Podcast Episode 2: Jake Barr on a Crawl, Walk, Run Approach to Supply Chain Transformation
The first step to transforming your end-to-end supply chain is understanding where the defects are today.
The next steps include embracing digital technologies, retraining staff, and implementing predictive analytics.
- Today's supply chain leaders are tasked with reinventing business models every 2-3 years.
May 28, 2020
TraceLink’s Roddy Martin talks supply chain transformation with BlueWorld Supply Chain Consulting CEO Jake Barr, who spent more than three decades as Global Director of Supply Network Operations at consumer goods giant Procter & Gamble.
In this week's episode of "The Patient‑Driven Supply Network" podcast, TraceLink Digital Transformation Strategist Roddy Martin talks to BlueWorld CEO Jake Barr, who shares insights from more than three decades as the former global director of supply network operations for Procter & Gamble.
Roddy Martin: Welcome, Jake. It's good to have you on TraceLink's thought leadership series talking about your experience in agile supply chain and supply chain transformation at Procter & Gamble. Jake, would you introduce yourself? Give us a little bit of your background in supply chain transformation.
Jake Barr: Roddy, thank you. Thanks for having me. I did three-and-a-half decades as a supply chain leader at Procter & Gamble. I had the honor of working and leading a team that was devoted to our transformation, initially tied to remaking our business model to be outside‑in, focused on consumer‑driven and the two moments of truth.
Then, later, putting in our global control towers from which we digitized the business, and managing our end‑to‑end supply chain, from our suppliers all the way through to our channel partners. Subsequently, I've led a boutique supply chain consulting firm. We do business across about seven verticals.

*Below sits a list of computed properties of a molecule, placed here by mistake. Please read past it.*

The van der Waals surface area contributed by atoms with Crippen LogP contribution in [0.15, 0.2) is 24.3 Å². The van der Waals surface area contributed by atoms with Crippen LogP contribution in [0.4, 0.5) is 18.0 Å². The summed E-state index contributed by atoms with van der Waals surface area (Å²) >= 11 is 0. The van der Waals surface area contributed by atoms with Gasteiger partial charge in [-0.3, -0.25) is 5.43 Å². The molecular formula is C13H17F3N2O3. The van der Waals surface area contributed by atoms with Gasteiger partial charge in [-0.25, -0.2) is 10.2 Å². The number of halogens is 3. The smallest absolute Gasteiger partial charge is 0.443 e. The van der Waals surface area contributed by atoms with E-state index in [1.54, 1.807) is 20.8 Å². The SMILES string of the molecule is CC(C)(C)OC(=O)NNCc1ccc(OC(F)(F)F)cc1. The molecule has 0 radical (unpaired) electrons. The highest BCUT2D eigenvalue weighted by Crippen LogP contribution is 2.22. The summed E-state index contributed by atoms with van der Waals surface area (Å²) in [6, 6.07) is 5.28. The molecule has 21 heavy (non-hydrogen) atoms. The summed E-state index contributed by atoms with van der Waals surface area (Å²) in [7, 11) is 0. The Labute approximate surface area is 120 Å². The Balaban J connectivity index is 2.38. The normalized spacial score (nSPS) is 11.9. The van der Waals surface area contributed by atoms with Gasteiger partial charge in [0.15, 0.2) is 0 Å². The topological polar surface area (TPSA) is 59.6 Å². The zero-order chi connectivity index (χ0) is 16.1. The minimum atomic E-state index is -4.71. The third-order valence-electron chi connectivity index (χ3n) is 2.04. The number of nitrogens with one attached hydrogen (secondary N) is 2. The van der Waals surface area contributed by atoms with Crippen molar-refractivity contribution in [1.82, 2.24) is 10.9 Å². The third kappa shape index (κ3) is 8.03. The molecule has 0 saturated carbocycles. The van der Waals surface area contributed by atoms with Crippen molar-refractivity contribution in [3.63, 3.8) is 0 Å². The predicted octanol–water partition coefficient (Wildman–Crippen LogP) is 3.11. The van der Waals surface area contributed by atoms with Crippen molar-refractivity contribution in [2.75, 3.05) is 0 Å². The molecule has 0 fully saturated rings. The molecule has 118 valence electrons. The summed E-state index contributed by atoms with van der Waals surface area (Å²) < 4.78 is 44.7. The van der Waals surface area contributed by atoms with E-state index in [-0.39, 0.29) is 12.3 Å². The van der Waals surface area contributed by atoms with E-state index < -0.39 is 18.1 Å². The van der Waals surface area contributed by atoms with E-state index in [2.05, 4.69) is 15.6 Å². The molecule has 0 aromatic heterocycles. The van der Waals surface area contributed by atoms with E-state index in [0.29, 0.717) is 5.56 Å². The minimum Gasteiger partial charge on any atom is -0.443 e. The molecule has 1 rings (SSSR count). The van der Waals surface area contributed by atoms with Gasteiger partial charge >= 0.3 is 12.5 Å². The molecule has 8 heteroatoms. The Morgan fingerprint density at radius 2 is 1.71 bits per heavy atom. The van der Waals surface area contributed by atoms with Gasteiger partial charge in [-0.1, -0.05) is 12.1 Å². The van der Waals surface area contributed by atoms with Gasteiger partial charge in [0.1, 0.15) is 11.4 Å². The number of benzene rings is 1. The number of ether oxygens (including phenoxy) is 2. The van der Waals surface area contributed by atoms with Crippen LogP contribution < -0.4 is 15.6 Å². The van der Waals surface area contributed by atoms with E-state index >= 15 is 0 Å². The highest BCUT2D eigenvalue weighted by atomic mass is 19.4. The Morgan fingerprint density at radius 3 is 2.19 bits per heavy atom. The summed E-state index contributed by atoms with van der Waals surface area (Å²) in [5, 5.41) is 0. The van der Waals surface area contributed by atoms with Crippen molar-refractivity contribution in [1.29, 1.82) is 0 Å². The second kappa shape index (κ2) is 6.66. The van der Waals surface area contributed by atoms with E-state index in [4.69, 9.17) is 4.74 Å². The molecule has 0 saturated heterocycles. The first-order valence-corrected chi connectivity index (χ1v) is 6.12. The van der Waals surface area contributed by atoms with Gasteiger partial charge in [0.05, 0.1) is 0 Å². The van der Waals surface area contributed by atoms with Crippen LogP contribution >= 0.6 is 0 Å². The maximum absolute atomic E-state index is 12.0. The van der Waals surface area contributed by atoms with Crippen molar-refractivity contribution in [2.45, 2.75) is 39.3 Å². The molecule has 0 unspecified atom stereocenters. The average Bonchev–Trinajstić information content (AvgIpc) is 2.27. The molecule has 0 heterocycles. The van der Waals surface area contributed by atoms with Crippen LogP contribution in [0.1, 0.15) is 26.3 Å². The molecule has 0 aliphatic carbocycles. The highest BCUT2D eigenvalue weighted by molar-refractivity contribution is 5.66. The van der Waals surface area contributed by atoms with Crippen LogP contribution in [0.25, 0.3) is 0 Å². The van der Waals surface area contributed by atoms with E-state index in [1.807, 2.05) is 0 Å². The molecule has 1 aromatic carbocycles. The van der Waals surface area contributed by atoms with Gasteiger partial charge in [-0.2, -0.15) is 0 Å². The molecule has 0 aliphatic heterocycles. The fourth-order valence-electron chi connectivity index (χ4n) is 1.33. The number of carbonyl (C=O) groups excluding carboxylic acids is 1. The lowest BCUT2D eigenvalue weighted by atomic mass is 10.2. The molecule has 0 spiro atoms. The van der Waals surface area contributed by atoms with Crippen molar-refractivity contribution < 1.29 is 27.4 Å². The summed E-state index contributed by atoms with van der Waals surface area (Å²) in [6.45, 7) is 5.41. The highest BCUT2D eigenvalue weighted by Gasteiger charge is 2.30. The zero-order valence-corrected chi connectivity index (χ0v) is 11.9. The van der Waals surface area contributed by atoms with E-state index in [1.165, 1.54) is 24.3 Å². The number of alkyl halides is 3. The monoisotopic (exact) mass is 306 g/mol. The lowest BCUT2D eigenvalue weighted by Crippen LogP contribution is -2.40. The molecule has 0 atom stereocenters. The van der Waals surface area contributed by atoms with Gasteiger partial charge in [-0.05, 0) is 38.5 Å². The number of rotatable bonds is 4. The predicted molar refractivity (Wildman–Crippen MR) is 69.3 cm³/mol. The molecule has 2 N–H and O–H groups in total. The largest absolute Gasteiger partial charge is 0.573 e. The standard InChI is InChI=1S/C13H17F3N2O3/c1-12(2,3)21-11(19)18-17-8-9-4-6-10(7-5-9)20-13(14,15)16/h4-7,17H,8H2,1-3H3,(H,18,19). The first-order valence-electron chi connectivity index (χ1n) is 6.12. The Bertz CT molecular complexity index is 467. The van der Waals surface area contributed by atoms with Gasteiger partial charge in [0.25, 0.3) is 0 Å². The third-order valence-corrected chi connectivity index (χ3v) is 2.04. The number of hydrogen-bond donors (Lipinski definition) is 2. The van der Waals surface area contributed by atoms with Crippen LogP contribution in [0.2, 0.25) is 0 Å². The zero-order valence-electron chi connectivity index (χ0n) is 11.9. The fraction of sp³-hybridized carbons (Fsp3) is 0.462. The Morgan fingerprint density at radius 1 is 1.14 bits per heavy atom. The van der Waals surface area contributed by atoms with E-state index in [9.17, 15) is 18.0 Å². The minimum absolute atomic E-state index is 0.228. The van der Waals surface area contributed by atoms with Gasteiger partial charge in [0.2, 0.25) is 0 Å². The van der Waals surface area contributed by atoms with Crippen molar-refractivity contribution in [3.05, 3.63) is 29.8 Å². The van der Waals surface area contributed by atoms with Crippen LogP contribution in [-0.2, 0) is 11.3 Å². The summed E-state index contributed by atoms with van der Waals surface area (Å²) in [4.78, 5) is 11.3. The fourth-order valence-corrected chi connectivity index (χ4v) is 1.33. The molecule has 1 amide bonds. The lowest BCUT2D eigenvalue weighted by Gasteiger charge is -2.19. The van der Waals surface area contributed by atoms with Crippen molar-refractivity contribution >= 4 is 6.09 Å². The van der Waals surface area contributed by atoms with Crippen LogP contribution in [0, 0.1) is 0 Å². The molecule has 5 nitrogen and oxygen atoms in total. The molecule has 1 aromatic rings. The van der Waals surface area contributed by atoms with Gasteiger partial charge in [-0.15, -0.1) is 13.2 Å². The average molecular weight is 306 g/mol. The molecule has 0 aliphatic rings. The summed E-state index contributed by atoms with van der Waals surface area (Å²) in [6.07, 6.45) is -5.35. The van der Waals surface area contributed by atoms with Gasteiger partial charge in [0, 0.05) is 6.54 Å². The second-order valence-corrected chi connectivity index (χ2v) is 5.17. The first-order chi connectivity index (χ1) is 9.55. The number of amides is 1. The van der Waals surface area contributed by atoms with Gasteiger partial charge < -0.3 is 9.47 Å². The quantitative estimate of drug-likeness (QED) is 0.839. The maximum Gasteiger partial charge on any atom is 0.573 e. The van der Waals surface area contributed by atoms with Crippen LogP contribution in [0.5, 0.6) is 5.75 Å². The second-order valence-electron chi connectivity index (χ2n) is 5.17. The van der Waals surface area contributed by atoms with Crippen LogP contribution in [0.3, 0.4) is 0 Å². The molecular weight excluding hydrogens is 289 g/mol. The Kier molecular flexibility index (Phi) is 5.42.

Roddy: Jake, you've touched on a couple of points that are key in healthcare. One is “patient-back” or “shopper-back,” as Procter & Gamble calls it. The second is “moment of truth.” The third is how you design the business. Talk a little around moment of truth because it's directly translatable to the patient in healthcare. What did that drive? What kind of new metrics and behaviors did it drive in Procter & Gamble?
Jake: The recognition was that the way we were running our cycles and sequencing of our supply chain was actually inside‑out instead of outside‑in.
The "aha" moment came when our chairman and CEO at the time was focusing and trying to push us to recognize that if you can't win at the touch point where the consumer chooses to interact with the company—no matter whether that's through various channels or whatever—you never have an opportunity to get them to come back. We were experiencing business outages.
In the grand scheme of things, we were a benchmark across our industry for service and supply, but the numbers do lie. When you look at it you say: We're 99 percent service level but wait a minute. What is the value of the one percent? The one percent, across a global business as big as ours, was literally a billion dollars.
When you think about retooling, what you have to do is understand that the cadence and the sequence with which all your processes work, from that touch point with the consumer or the patient coming back, you have to rewire them. It's both process and technology. I would say it's process leading the technology for how to apply those.
Roddy: That in itself is an important point. Jake, I want to pick up on a point you and I have spoken about many times, and that is Procter & Gamble, leading manufacturers never chase after 100 percent demand‑focused accuracy. It's just not possible.
However, P&G always used to say, "If we get it 95 percent right, that's great, but we know our capabilities so well that even within that four or five percent inaccuracy, we're still agile enough to deliver on‑time, in-full to the shopper shelf." Talk a little bit about that.